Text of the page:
Those early days featured an art exhibit by DJ collective and NTS Radio hosts Born N Bread, and DJ sets from kindred spirit party Pxssy Palace, but after six months in the same location, a violent incident forced an abrupt rethink. “The 071 venue was half a restaurant, half a bar,” continues Davis. “Anyone could come in, it was just lucky that our crowd kind of policed themselves. But one night, six or seven young white men came in and started a huge fight. They were bottling each other. Police were called, it was terrible. The owner was like, ‘This a new business, I rely on the middle-class white people to come here’. So we had to compromise on the space and leave. But I always thank them for giving us the opportunity to do it in the first place.”
BBZ now has no fixed location, so Davis and the crew evaluate the challenges of promoting and running the party for each, individual space, while centring the enjoyment of their community. “We decided to make every party basically RSVP,” says Davis, “people had to direct message us. I don’t know how ethical this was, but we basically screened every single person. If somebody didn't have a mutual friend or identify in the ways of the people we centre, we would ask them who they were coming with.
“If we had a smaller venue, then we would ask them to maybe not come to this one, but another one where the capacity was larger,” Davis continues. “That changed the vibe of the party so much. Don't get me wrong, there are still issues within our community, [but] the dancefloor is not just a dancefloor. When you create a safe space, people bring everything to that room. All the bullshit that happens outside. I felt like a weight had been lifted in terms of not having to tell people who feel entitled to so many other spaces to leave.”
The art of compromise has become a necessary element for Lölja Nordic, a Russian DJ and member of the intersectional feminist collective GRRR, who host safer space charity parties in different locations around Moscow. The party’s outspokenness against social inequality and discrimination brings an extra level of risk to their events. They react against what they see as state-sanctioned sexism and homophobia, including laws forbidding the distribution of so-called ‘LGBTQ+ propaganda’ to anyone under the age of 18.
A week before DJ Mag spoke with Nordic, the prominent Russian LGBTQ+ activist Yelena Grigoryeva was murdered in St. Petersburg. Her tragic death occurred just days after Grigoryeva spoke out with concerns for her safety, having found her name listed on a website that encouraged the hunting and killing of LGBTQ+ activists, inspired by the horror film Saw.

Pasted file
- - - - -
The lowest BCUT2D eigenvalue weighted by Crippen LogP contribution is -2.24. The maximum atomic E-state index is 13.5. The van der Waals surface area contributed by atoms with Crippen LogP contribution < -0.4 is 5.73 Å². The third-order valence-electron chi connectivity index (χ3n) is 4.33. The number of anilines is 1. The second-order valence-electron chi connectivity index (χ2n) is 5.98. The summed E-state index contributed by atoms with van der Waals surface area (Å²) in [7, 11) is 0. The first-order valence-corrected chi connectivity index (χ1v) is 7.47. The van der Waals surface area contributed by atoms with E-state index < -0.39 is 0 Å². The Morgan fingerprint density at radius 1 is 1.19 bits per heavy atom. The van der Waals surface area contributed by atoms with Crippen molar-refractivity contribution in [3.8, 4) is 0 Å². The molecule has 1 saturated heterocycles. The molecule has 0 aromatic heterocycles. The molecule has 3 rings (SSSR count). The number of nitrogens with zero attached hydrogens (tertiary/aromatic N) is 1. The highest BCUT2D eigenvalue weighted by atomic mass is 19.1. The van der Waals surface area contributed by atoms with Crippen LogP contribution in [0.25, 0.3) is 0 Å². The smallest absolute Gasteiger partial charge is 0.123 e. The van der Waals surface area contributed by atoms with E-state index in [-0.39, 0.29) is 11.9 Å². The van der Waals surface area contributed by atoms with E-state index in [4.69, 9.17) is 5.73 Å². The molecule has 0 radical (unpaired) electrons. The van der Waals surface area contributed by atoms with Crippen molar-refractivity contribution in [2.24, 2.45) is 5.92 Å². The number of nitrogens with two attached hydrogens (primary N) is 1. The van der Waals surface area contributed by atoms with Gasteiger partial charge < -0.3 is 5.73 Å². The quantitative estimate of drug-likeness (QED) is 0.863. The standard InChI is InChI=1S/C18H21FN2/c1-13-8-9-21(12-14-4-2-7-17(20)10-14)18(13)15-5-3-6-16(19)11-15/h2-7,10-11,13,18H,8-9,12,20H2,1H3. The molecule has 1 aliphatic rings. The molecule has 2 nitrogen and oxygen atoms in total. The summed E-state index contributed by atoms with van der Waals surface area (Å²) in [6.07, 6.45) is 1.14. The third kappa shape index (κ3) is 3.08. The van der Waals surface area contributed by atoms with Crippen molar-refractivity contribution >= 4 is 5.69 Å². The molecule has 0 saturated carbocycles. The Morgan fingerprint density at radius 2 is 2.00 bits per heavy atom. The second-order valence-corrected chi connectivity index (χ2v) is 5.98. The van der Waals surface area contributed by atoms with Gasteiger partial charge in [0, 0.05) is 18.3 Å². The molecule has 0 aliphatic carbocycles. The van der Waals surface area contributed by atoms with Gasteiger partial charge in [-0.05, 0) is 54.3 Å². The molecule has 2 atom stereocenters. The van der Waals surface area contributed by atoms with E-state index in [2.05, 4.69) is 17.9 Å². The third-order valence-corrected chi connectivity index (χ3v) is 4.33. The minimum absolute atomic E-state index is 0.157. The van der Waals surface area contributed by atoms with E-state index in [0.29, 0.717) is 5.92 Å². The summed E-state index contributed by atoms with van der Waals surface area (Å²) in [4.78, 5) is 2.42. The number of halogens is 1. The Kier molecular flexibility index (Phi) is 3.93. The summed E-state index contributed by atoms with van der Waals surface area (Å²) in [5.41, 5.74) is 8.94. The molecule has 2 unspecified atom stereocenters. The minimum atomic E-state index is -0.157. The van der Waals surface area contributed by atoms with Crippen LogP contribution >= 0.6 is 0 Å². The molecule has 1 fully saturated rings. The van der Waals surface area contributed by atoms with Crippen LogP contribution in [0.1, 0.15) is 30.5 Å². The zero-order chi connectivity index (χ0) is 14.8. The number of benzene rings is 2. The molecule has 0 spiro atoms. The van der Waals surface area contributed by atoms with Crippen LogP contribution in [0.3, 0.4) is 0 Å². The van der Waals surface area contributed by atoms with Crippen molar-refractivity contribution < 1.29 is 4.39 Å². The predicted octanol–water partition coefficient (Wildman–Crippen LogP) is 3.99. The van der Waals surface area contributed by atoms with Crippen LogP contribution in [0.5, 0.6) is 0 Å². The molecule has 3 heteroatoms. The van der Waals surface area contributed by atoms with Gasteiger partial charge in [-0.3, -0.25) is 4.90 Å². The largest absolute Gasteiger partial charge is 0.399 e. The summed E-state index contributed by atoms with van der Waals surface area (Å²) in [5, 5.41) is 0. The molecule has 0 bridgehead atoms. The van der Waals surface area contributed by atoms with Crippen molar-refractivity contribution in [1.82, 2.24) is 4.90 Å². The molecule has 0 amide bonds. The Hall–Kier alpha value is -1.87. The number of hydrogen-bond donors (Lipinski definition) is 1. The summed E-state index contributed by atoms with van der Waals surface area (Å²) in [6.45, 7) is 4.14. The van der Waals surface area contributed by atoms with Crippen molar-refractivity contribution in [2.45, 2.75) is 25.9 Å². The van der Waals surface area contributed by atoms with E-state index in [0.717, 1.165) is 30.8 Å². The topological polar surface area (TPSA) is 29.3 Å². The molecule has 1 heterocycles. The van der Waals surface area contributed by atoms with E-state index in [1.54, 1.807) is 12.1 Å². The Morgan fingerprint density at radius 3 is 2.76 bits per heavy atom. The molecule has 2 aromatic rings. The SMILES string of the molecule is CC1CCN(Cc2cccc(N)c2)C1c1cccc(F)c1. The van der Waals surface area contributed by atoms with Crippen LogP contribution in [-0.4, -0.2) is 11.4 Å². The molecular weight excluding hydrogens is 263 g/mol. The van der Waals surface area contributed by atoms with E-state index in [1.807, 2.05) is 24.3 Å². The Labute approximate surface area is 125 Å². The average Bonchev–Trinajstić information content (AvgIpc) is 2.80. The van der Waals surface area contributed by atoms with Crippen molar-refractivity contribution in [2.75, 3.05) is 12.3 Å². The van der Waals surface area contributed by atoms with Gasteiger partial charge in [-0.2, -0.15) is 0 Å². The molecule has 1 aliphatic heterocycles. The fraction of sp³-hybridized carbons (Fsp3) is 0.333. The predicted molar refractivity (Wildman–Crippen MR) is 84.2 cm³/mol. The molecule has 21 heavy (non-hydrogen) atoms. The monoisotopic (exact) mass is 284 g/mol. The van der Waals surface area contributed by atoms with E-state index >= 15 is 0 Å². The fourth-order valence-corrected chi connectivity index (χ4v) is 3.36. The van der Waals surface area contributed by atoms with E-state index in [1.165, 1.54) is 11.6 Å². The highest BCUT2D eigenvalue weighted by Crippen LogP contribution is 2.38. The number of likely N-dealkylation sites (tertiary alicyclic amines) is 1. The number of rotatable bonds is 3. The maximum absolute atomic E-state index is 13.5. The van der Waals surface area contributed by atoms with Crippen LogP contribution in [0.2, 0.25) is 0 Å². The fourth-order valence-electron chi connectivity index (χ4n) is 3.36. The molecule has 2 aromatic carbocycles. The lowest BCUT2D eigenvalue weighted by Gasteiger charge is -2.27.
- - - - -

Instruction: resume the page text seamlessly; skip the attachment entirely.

“Feminist and LGBT+ activists face a lot of threats on a daily basis here,” says Nordic, still shaken by the events of the previous days, “and you never know if it's a joke, or haters online, or if it will turn into real violence. A lot of events that have LGBTQ+ subjects can face problems. On the one hand, it's legal to do LGBTQ+ events when you have this mark, that it’s an 18+ event, [but] the police can come and start checking IDs because someone called them and told them that there are underage people here. There are a lot of haters who watch and check these kind of events to try to stop them.”
Along with the pressure of remaining vigilant about bad actors who may want to cause trouble, GRRR can also be troubled by venues and their owners. “It is important for us that people with mobility difficulties could get there [easily] and feel comfortable,” says Nordic, “but there is such a lack spaces without millions of stairs and tiny corridors. When you do find a space which is accessible and cool, it’s too expensive to rent or the owners are not interested in providing space for events with ‘political agenda’ — as they see it.
Even if the accessibility, rental prices and owners are fine, you may still face problems with the crew who works there. Not all of those people know what sexism is, what ableism is, what homophobia is. Often, people are not interested in these subjects at all. We have to communicate with the owners of the spaces, so they can prepare their crew about the event, but [even then], there is no guarantee at all that they will be respectful to the needs of the party.”
In some parts of the world, though, safer space club nights are helping to define the needs of communities who then build outwards, through advocacy and activism. Brazil’s QTPOC Batekoo parties were started four years ago in Salvador, the capital of the state of Bahia, by a small crew of Afro-Brazilians; the region has the highest density population of people of African descendants outside of the continent, but this was not being reflected in the city’s nightlife. “Salvador has a white elite,” says Artur Santoro, Batekoo’s projects director. “It’s a very white party scene, and very straight normative. A demand existed for a party made for black people, by black people.”
The popularity of Batekoo has far exceeded the original vision of a one-off birthday party for its co-founder, Wesley Miranda, which took on legendary status within Salvador’s queer Afro-Brazilian community. Since relocating to downtown São Paulo, Batekoo now also throws regular parties in Rio de Janeiro, Belo Horizonte and Recife, laced with Baile-influenced beats, hip-hop and dancehall.
The crew has grown the original event into a platform which supports low-income black LGBT+ youth; it encompasses a record label, event production, vocational training, and a music festival. “The purpose of Batekoo,” says artist and record label manager, Eliabe de Freitas, “is to give back to the community and connect the community with the market. We have courses about everything that’s related to a night event — cultural production, soundsystems, DJing, lighting — so that we could hire them. And not only for us, for any kind of party. Inclusion — that’s what we need.”
It all comes back to one core message. “We have a spokesperson in every party,” says de Freitas, “saying the only rule that we have when she goes on stage and gets the mic: Respect.” Santoro agrees. “It’s a word that we always repeat. ‘Respect women, respect trans people, respect queer people, respect fat people, respect people with disability, and above all, respect black people. However you identify, you are in a party that has a black protagonism, so respect the black body here.”